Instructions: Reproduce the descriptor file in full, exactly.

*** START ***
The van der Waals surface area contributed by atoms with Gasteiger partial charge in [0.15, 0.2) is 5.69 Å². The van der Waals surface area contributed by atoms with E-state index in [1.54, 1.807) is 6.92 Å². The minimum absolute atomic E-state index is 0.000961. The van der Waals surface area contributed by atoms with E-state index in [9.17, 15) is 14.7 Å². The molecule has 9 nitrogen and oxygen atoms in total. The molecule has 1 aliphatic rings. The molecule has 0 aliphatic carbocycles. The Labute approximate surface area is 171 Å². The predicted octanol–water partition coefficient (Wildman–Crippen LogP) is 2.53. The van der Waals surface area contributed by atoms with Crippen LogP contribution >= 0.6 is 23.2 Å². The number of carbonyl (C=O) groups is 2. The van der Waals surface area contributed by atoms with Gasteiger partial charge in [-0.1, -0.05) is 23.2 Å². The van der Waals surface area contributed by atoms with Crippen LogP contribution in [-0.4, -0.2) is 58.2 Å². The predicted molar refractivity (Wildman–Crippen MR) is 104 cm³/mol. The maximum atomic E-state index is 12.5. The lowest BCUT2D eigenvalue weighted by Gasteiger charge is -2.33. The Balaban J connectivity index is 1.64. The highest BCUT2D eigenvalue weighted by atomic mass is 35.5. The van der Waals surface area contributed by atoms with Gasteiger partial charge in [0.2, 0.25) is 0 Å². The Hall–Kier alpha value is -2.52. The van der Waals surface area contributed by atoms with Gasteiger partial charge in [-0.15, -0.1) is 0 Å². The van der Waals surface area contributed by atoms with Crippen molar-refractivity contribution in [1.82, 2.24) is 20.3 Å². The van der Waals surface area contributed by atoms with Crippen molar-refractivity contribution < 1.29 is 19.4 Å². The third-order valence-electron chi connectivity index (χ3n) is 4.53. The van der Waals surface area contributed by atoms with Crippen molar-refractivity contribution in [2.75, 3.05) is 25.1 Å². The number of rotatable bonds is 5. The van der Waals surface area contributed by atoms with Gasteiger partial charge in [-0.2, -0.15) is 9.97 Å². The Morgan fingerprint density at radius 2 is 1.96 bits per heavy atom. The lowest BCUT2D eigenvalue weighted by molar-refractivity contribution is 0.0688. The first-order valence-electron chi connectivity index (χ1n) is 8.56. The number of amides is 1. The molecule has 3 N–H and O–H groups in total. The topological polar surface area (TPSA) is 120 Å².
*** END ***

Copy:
The van der Waals surface area contributed by atoms with Gasteiger partial charge in [0.15, 0.2) is 5.69 Å². The van der Waals surface area contributed by atoms with E-state index in [1.54, 1.807) is 6.92 Å². The minimum absolute atomic E-state index is 0.000961. The van der Waals surface area contributed by atoms with E-state index in [9.17, 15) is 14.7 Å². The molecule has 9 nitrogen and oxygen atoms in total. The molecule has 1 aliphatic rings. The molecule has 0 aliphatic carbocycles. The Labute approximate surface area is 171 Å². The predicted octanol–water partition coefficient (Wildman–Crippen LogP) is 2.53. The van der Waals surface area contributed by atoms with Crippen LogP contribution >= 0.6 is 23.2 Å². The number of carbonyl (C=O) groups is 2. The van der Waals surface area contributed by atoms with Gasteiger partial charge in [-0.1, -0.05) is 23.2 Å². The van der Waals surface area contributed by atoms with Crippen LogP contribution in [-0.4, -0.2) is 58.2 Å². The predicted molar refractivity (Wildman–Crippen MR) is 104 cm³/mol. The maximum atomic E-state index is 12.5. The lowest BCUT2D eigenvalue weighted by Gasteiger charge is -2.33. The Balaban J connectivity index is 1.64. The highest BCUT2D eigenvalue weighted by atomic mass is 35.5. The van der Waals surface area contributed by atoms with Gasteiger partial charge in [0.2, 0.25) is 0 Å². The Hall–Kier alpha value is -2.52. The van der Waals surface area contributed by atoms with Gasteiger partial charge in [-0.15, -0.1) is 0 Å². The van der Waals surface area contributed by atoms with Crippen molar-refractivity contribution in [1.82, 2.24) is 20.3 Å². The van der Waals surface area contributed by atoms with Crippen molar-refractivity contribution < 1.29 is 19.4 Å². The third-order valence-electron chi connectivity index (χ3n) is 4.53. The van der Waals surface area contributed by atoms with Crippen molar-refractivity contribution in [2.75, 3.05) is 25.1 Å². The number of rotatable bonds is 5. The van der Waals surface area contributed by atoms with Gasteiger partial charge in [-0.2, -0.15) is 9.97 Å². The Morgan fingerprint density at radius 2 is 1.96 bits per heavy atom. The lowest BCUT2D eigenvalue weighted by molar-refractivity contribution is 0.0688. The first-order valence-electron chi connectivity index (χ1n) is 8.56. The number of amides is 1. The molecule has 3 N–H and O–H groups in total. The topological polar surface area (TPSA) is 120 Å².